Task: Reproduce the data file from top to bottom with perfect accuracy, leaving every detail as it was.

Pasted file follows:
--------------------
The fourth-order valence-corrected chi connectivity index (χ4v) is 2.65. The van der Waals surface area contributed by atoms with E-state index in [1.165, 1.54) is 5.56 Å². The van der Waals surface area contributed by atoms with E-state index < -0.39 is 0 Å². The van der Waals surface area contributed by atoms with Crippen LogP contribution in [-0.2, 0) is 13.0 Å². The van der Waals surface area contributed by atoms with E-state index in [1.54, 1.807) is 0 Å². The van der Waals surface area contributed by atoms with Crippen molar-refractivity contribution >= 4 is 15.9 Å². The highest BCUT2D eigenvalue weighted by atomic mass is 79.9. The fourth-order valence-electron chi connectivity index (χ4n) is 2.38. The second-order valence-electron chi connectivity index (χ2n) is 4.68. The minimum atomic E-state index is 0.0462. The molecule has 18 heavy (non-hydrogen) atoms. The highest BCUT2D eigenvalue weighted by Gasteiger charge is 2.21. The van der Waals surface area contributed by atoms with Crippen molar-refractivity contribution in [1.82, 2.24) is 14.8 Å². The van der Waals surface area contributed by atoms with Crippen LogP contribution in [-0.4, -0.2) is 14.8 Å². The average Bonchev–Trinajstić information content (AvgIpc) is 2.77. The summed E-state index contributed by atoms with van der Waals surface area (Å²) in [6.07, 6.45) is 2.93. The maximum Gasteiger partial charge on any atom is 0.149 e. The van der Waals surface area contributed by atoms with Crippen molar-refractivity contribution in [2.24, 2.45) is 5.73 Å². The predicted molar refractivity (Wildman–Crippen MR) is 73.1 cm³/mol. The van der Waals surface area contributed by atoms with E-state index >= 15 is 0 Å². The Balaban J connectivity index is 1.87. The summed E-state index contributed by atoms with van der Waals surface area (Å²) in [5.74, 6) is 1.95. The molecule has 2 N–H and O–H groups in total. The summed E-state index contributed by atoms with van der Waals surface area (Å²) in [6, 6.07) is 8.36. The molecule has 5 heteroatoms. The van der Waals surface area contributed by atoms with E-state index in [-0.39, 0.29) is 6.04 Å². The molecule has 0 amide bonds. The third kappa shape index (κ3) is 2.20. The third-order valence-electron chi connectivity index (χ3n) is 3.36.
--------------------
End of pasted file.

The fourth-order valence-corrected chi connectivity index (χ4v) is 2.65. The van der Waals surface area contributed by atoms with E-state index in [1.165, 1.54) is 5.56 Å². The van der Waals surface area contributed by atoms with E-state index < -0.39 is 0 Å². The van der Waals surface area contributed by atoms with Crippen LogP contribution in [-0.2, 0) is 13.0 Å². The van der Waals surface area contributed by atoms with E-state index in [1.54, 1.807) is 0 Å². The van der Waals surface area contributed by atoms with Crippen molar-refractivity contribution >= 4 is 15.9 Å². The highest BCUT2D eigenvalue weighted by atomic mass is 79.9. The fourth-order valence-electron chi connectivity index (χ4n) is 2.38. The second-order valence-electron chi connectivity index (χ2n) is 4.68. The minimum atomic E-state index is 0.0462. The molecule has 18 heavy (non-hydrogen) atoms. The highest BCUT2D eigenvalue weighted by Gasteiger charge is 2.21. The van der Waals surface area contributed by atoms with Crippen molar-refractivity contribution in [1.82, 2.24) is 14.8 Å². The van der Waals surface area contributed by atoms with Crippen LogP contribution in [-0.4, -0.2) is 14.8 Å². The average Bonchev–Trinajstić information content (AvgIpc) is 2.77. The summed E-state index contributed by atoms with van der Waals surface area (Å²) in [6.07, 6.45) is 2.93. The maximum Gasteiger partial charge on any atom is 0.149 e. The van der Waals surface area contributed by atoms with Crippen molar-refractivity contribution in [2.24, 2.45) is 5.73 Å². The predicted molar refractivity (Wildman–Crippen MR) is 73.1 cm³/mol. The van der Waals surface area contributed by atoms with E-state index >= 15 is 0 Å². The Balaban J connectivity index is 1.87. The summed E-state index contributed by atoms with van der Waals surface area (Å²) in [5.74, 6) is 1.95. The molecule has 2 N–H and O–H groups in total. The summed E-state index contributed by atoms with van der Waals surface area (Å²) in [6, 6.07) is 8.36. The molecule has 5 heteroatoms. The van der Waals surface area contributed by atoms with E-state index in [-0.39, 0.29) is 6.04 Å². The molecule has 0 amide bonds. The third kappa shape index (κ3) is 2.20. The third-order valence-electron chi connectivity index (χ3n) is 3.36.